Because of the lack of natural resources and the primitive industrial base in Cambodia, agriculture is the key sector in the economy. Arable land amounted to 3,807,000 hectares (9,007,000 acres) in 1998, or 22% of the total land area. In 2001, agriculture accounted for 50% of GDP and engaged 80% of the economically active population.
Rice provides the staple diet and prior to 1970 was Cambodia's major export, along with rubber. Production peaked at 3,200,000 tons in 1968; it began falling because of the expansion of the war and by 1974 had declined to 635,000 tons, but had risen back to 2,155,000 tons in 1990. Production in 1999 totaled 3,800,000 tons from 1,961,000 ha (4,846,000 acres).
Upon coming to power in April 1975, the Pol Pot regime embarked on a major rice production program, but the highest output achieved was only 1,800,000 tons in 1976 and in 1977; civil war, holocaust, and the Vietnamese invasion lowered the rice harvest in 1979 to one million tons. During the 1980s, rice production gradually increased, from about 1,564,000 tons in 1980–81 to an estimated 1,680,000 tons in 1985/86. During the mid–1980s the Khmer Rouge government attempted to stimulate production by delaying its plans for collectivization of the countryside. In 1989, the new government returned agricultural land to the tiller, which significantly boosted food production; average annual production in 1989–91 was 2,524,000 tons.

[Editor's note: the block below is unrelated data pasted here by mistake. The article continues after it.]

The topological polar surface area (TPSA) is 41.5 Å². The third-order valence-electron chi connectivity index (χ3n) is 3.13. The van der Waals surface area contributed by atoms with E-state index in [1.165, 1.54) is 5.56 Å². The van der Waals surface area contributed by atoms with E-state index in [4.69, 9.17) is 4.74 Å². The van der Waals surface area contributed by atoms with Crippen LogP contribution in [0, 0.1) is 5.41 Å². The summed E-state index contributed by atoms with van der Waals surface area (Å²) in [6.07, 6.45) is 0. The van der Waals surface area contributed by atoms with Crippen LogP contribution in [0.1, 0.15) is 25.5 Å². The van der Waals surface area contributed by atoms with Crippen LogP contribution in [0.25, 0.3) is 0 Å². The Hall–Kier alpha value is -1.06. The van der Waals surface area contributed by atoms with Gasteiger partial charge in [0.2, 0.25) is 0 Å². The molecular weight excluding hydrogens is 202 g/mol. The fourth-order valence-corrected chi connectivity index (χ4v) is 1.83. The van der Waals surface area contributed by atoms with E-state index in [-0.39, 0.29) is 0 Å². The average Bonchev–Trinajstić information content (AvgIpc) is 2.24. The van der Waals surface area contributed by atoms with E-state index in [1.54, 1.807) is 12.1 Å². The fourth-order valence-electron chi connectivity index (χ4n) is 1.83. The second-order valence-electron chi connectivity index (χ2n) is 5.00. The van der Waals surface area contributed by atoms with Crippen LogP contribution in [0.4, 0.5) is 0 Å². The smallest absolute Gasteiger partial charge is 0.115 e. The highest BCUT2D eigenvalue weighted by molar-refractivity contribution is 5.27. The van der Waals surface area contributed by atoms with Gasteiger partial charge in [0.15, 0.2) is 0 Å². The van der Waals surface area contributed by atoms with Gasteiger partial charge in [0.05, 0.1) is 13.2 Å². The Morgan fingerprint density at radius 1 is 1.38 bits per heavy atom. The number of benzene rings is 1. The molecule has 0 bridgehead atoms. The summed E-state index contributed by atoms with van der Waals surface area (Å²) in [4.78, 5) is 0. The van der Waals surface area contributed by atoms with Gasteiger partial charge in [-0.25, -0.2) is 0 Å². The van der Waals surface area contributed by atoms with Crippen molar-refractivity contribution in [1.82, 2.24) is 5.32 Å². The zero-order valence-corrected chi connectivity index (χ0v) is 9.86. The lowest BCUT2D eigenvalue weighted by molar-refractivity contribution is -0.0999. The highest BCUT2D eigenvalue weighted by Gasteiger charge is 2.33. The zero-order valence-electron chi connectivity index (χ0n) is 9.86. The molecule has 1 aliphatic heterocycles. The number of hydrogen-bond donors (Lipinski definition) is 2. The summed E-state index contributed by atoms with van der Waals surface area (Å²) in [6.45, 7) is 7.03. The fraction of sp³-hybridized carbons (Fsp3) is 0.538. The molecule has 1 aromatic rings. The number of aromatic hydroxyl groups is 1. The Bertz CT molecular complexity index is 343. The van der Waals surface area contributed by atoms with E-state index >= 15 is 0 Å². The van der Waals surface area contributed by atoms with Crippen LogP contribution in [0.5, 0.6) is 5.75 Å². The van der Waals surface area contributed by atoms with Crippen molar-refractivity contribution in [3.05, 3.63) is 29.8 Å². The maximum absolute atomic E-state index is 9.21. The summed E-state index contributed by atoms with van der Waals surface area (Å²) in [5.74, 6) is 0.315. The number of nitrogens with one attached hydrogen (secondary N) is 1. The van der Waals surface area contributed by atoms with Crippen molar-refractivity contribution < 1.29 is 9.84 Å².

Rubber has traditionally been the second most important agricultural crop. However, rubber plantings, which covered 48,000 hectares (119,000 acres) in 1969, were almost completely destroyed by the end of 1971. Production, up to 51,100 tons in 1969, declined to virtually nil in 1971, recovering to about 16,000 tons in 1974. The Pol Pot and Khmer Rouge governments continued efforts to revive the rubber industry, the latter with aid from the former USSR and GDR. Recovery has been uneven and slow, however, and reached 40,000 tons in 1999. Other crops, with 1999 production levels, are: coconuts (56,000 tons), corn (50,000 tons), soybeans (28,000 tons), sweet potatoes (25,000 tons), dry beans (11,000 tons), cassava (68,000 tons), tobacco (10,000 tons), and peanuts (7,000 tons).